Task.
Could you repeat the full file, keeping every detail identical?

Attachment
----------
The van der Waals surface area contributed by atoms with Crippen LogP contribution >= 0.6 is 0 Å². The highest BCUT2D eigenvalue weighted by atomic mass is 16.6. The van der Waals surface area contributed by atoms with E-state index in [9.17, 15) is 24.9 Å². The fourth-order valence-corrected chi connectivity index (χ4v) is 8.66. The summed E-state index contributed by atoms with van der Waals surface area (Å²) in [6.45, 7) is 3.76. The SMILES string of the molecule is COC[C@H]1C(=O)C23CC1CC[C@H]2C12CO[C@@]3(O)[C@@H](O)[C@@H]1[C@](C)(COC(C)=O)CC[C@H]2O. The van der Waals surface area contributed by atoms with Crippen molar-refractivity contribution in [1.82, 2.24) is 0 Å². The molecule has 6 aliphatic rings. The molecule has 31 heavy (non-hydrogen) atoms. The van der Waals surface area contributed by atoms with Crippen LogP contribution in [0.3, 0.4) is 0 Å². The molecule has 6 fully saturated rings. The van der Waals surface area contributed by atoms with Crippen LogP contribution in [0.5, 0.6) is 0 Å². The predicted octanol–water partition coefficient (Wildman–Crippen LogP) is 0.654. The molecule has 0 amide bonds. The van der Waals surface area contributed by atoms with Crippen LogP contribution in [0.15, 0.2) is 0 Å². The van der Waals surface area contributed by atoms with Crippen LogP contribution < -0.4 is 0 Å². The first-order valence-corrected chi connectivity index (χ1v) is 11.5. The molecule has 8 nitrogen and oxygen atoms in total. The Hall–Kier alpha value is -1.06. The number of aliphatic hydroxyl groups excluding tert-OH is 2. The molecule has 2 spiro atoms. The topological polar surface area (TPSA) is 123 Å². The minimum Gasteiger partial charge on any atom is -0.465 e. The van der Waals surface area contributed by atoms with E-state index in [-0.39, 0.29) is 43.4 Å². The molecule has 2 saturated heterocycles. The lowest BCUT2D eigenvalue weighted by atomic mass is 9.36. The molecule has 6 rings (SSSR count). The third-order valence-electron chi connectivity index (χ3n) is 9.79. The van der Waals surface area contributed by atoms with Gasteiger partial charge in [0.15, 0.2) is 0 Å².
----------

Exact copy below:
The van der Waals surface area contributed by atoms with Crippen LogP contribution >= 0.6 is 0 Å². The highest BCUT2D eigenvalue weighted by atomic mass is 16.6. The van der Waals surface area contributed by atoms with E-state index in [9.17, 15) is 24.9 Å². The fourth-order valence-corrected chi connectivity index (χ4v) is 8.66. The summed E-state index contributed by atoms with van der Waals surface area (Å²) in [6.45, 7) is 3.76. The SMILES string of the molecule is COC[C@H]1C(=O)C23CC1CC[C@H]2C12CO[C@@]3(O)[C@@H](O)[C@@H]1[C@](C)(COC(C)=O)CC[C@H]2O. The van der Waals surface area contributed by atoms with Crippen molar-refractivity contribution in [1.82, 2.24) is 0 Å². The molecule has 6 aliphatic rings. The molecule has 31 heavy (non-hydrogen) atoms. The van der Waals surface area contributed by atoms with Crippen LogP contribution in [0.3, 0.4) is 0 Å². The molecule has 6 fully saturated rings. The van der Waals surface area contributed by atoms with Crippen LogP contribution in [0.5, 0.6) is 0 Å². The predicted octanol–water partition coefficient (Wildman–Crippen LogP) is 0.654. The molecule has 0 amide bonds. The van der Waals surface area contributed by atoms with Crippen LogP contribution in [0.15, 0.2) is 0 Å². The van der Waals surface area contributed by atoms with Crippen LogP contribution < -0.4 is 0 Å². The first-order valence-corrected chi connectivity index (χ1v) is 11.5. The molecule has 8 nitrogen and oxygen atoms in total. The Hall–Kier alpha value is -1.06. The number of aliphatic hydroxyl groups excluding tert-OH is 2. The molecule has 2 spiro atoms. The topological polar surface area (TPSA) is 123 Å². The minimum Gasteiger partial charge on any atom is -0.465 e. The van der Waals surface area contributed by atoms with E-state index in [-0.39, 0.29) is 43.4 Å². The molecule has 2 saturated heterocycles. The lowest BCUT2D eigenvalue weighted by atomic mass is 9.36. The molecule has 6 rings (SSSR count). The third-order valence-electron chi connectivity index (χ3n) is 9.79. The van der Waals surface area contributed by atoms with Gasteiger partial charge in [0.15, 0.2) is 0 Å².